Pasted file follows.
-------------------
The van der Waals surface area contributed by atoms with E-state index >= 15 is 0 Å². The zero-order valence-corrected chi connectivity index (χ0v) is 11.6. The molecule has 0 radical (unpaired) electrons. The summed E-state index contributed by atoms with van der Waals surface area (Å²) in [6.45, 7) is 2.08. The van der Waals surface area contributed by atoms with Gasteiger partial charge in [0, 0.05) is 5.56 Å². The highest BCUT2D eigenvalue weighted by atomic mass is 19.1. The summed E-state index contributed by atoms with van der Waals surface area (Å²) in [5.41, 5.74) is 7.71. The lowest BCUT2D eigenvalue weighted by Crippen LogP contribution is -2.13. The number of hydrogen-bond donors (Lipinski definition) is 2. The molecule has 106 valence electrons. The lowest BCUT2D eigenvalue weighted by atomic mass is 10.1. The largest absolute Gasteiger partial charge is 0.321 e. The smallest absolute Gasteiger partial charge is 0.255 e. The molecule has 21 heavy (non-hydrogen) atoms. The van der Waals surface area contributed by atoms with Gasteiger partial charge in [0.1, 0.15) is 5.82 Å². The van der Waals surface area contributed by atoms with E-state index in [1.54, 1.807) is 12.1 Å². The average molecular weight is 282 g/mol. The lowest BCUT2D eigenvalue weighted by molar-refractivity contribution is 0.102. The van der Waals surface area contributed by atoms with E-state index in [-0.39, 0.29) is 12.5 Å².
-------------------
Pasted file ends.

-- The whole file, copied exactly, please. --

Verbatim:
The van der Waals surface area contributed by atoms with E-state index >= 15 is 0 Å². The zero-order valence-corrected chi connectivity index (χ0v) is 11.6. The molecule has 0 radical (unpaired) electrons. The summed E-state index contributed by atoms with van der Waals surface area (Å²) in [6.45, 7) is 2.08. The van der Waals surface area contributed by atoms with Gasteiger partial charge in [0, 0.05) is 5.56 Å². The highest BCUT2D eigenvalue weighted by atomic mass is 19.1. The summed E-state index contributed by atoms with van der Waals surface area (Å²) in [5.41, 5.74) is 7.71. The lowest BCUT2D eigenvalue weighted by Crippen LogP contribution is -2.13. The number of hydrogen-bond donors (Lipinski definition) is 2. The molecule has 106 valence electrons. The lowest BCUT2D eigenvalue weighted by atomic mass is 10.1. The largest absolute Gasteiger partial charge is 0.321 e. The smallest absolute Gasteiger partial charge is 0.255 e. The molecule has 21 heavy (non-hydrogen) atoms. The van der Waals surface area contributed by atoms with Gasteiger partial charge in [0.1, 0.15) is 5.82 Å². The van der Waals surface area contributed by atoms with E-state index in [1.54, 1.807) is 12.1 Å². The average molecular weight is 282 g/mol. The lowest BCUT2D eigenvalue weighted by molar-refractivity contribution is 0.102. The van der Waals surface area contributed by atoms with E-state index in [-0.39, 0.29) is 12.5 Å².